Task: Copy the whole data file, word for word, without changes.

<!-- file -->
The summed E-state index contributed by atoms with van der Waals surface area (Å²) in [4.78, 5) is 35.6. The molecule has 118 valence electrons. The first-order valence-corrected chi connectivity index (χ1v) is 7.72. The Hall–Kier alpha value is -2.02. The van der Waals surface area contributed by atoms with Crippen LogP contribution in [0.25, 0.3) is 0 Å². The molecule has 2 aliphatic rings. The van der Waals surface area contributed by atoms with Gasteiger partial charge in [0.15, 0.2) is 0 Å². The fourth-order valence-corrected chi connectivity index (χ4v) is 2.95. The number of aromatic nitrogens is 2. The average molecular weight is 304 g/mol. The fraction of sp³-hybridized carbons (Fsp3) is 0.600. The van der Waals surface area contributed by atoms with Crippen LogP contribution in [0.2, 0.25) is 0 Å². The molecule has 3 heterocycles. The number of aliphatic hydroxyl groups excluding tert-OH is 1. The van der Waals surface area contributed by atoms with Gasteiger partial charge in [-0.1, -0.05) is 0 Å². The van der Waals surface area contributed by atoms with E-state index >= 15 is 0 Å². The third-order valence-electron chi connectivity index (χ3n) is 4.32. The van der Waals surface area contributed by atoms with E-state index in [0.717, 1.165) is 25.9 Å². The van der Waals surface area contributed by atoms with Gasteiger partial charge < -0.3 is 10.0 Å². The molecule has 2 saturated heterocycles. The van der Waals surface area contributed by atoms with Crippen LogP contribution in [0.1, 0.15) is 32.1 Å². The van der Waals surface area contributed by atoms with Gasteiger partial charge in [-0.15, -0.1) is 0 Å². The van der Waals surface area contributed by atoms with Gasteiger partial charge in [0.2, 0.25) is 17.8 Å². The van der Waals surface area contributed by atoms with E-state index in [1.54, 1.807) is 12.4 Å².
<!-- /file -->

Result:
The summed E-state index contributed by atoms with van der Waals surface area (Å²) in [4.78, 5) is 35.6. The molecule has 118 valence electrons. The first-order valence-corrected chi connectivity index (χ1v) is 7.72. The Hall–Kier alpha value is -2.02. The van der Waals surface area contributed by atoms with Crippen LogP contribution in [0.25, 0.3) is 0 Å². The molecule has 2 aliphatic rings. The van der Waals surface area contributed by atoms with Gasteiger partial charge in [0.15, 0.2) is 0 Å². The fourth-order valence-corrected chi connectivity index (χ4v) is 2.95. The number of aromatic nitrogens is 2. The average molecular weight is 304 g/mol. The fraction of sp³-hybridized carbons (Fsp3) is 0.600. The van der Waals surface area contributed by atoms with Crippen LogP contribution in [0.2, 0.25) is 0 Å². The molecule has 3 heterocycles. The number of aliphatic hydroxyl groups excluding tert-OH is 1. The van der Waals surface area contributed by atoms with Gasteiger partial charge in [-0.1, -0.05) is 0 Å². The van der Waals surface area contributed by atoms with E-state index >= 15 is 0 Å². The third-order valence-electron chi connectivity index (χ3n) is 4.32. The van der Waals surface area contributed by atoms with E-state index in [0.717, 1.165) is 25.9 Å². The van der Waals surface area contributed by atoms with Gasteiger partial charge < -0.3 is 10.0 Å². The molecule has 2 saturated heterocycles. The van der Waals surface area contributed by atoms with Crippen LogP contribution in [0.1, 0.15) is 32.1 Å². The van der Waals surface area contributed by atoms with Gasteiger partial charge in [-0.15, -0.1) is 0 Å². The van der Waals surface area contributed by atoms with Gasteiger partial charge in [0.2, 0.25) is 17.8 Å². The van der Waals surface area contributed by atoms with E-state index in [1.54, 1.807) is 12.4 Å².